Rites of Return at Light Industry on Sunday (2/15)

From: Thomas Beard (email suppressed)
Date: Fri Feb 13 2009 - 09:53:05 PST

Light Industry

Rites of Return

Sunday, February 15, 2009 at 7:30pm
220 36th Street, 5th Floor
Brooklyn, New York
Whether it is the bones immured in the Syrian fortifications, a word whose
form or use reveals a custom, a narrative written by the witness of some
scene, ancient or modern, what do we really mean by document, if it is not a
³track,² as it were ­ the mark, perceptible to the senses, which some
phenomenon, in itself inaccessible, has left behind?
 - Marc Bloch, The Historian¹s Craft

Little by little, belief became polluted, like the air and the water. The
motive energy, always resistant but manipulable, finally begins to run out.
People notice at the same time that no one knows what it is.
 - Michel de Certeau, ³Believing and Making People Believe²

This evening features three artists whose work is linked by its situation on
the ever-shifting border between documentary investigation, aesthetic
contemplation, and critical play. Formed by travels in war-torn and
storm-ravaged sites beyond the ken of CNN, the film, video, and visual art
of Liza Johnson, Julia Meltzer and David Thorne, and Michael Rakowitz offers
a compelling vision of contemporary history between dreamworld and
catastrophe. The recent and in-progress work presented tonight retrieves
real and imagined artifacts from these ruins, creating, in the process,
gestural and memorial ruins of another kind. And they testify to the enduing
power, in a secular age, of the rituals of ³believing and making people
believe,² a power that haunts and inspires the work of documentary art in
the age of mechanical destruction.

Works to be presented in whole or in part include:

Searching Ruins on Broadway for Dead Bodies, Galveston
Thomas A. Edison, Inc., producer, Albert E. Smith (USA, 1900)

Morro Castle, Havana Harbor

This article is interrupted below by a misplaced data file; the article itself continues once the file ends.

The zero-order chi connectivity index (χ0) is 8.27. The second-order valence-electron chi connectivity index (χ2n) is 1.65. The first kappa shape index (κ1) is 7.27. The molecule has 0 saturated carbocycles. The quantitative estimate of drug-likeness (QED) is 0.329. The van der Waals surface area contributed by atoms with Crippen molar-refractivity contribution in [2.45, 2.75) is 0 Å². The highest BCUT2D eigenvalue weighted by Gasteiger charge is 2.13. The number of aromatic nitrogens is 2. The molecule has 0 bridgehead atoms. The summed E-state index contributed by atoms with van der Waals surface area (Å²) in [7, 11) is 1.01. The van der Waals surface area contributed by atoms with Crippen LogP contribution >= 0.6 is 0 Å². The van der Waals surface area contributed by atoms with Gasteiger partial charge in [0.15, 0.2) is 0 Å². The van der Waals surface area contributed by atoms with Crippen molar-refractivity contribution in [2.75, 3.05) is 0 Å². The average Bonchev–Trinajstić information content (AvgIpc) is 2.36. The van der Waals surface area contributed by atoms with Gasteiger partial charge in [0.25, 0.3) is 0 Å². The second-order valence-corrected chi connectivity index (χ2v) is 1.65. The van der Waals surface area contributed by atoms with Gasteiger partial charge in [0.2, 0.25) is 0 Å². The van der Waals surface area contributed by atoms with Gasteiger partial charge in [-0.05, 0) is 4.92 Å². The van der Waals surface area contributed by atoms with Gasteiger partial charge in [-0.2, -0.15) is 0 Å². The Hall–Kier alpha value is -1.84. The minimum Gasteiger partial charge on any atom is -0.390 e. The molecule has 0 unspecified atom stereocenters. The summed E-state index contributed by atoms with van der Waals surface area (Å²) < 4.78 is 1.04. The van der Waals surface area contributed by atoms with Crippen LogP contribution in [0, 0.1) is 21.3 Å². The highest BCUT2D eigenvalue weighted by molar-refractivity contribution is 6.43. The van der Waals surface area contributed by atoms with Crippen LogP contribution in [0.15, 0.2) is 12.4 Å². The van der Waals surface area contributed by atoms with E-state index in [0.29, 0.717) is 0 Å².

Thomas A. Edison, Inc., producer and cameraman, William Paley (USA, 1898)
"The photograph is excellent; and in view of a probable bombardment, when
the old-fashioned masonry will melt away like butter under the fire of
13-inch guns, the view is of historic value." - Edison film catalogue

It¹s Not My Memory of It: Three Recollected Documents
Julia Meltzer and David Thorne (USA, 2003)

there is no time like the present
Julia Meltzer and David Thorne with Rami Farah, (Syria/USA,

South of Ten
Liza Johnson (USA, 2007)
³One of the rare works of film or visual art made in the wake of Hurricane
Katrina to look beyond the devastation of New Orleans, South of Ten is a
small gem of a film that opens our eyes to the possibilities of other
images, and other meanings, of this American tragedy. It catalogues a set of
ordinary people and extraordinary actions - carrying a toilet, finding a
trombone, lifting a house - by Mississippi survivors of the flooding,
capturing the charmed and terrible nature of survival. Without uttering a
word, South of Ten asks: after all, what does it mean to act?² - Jonathan

Michael Rakowitz (USA, 2006)

The invisible enemy should not exist
Michael Rakowitz (USA, 2007)
The invisible enemy should not exist unfolds as an intricate narrative about
artifacts stolen from the National Museum of Iraq, Baghdad, in the aftermath
of the US invasion of April 2003; the current status of their whereabouts;
and the series of events surrounding the invasion, the plundering and
related protagonists. The centerpiece of the project is an ongoing series of
sculptures that represent an attempt to reconstruct the looted archeological
artifacts. The exhibition¹s name comes from the direct translation of
Aj-ibur-shapu, the ancient Babylonian processional way that ran through the
Ishtar Gate. Reconstructions of the artifacts are made from the packaging of
Middle Eastern foodstuffs and local Arabic newspapers, moments of cultural
visibility found in cities across the US. This exhibition extends a
commitment to recuperate the 7,000+ objects whose whereabouts remain
Plus other works...

To be followed by a discussion with the artists and Jonathan Kahana.

Liza Johnson is an artist and filmmaker. Her work has been exhibited
internationally in museums, galleries, and film festivals, including the
Wexner Center for the Arts, the Walker Art Center, and the Centre Pompidou,
as well as the New York, Berlin, and Rotterdam Film Festivals, among many
others. She has been a fellow of the DAAD Berliner Kunstlerprogramm and the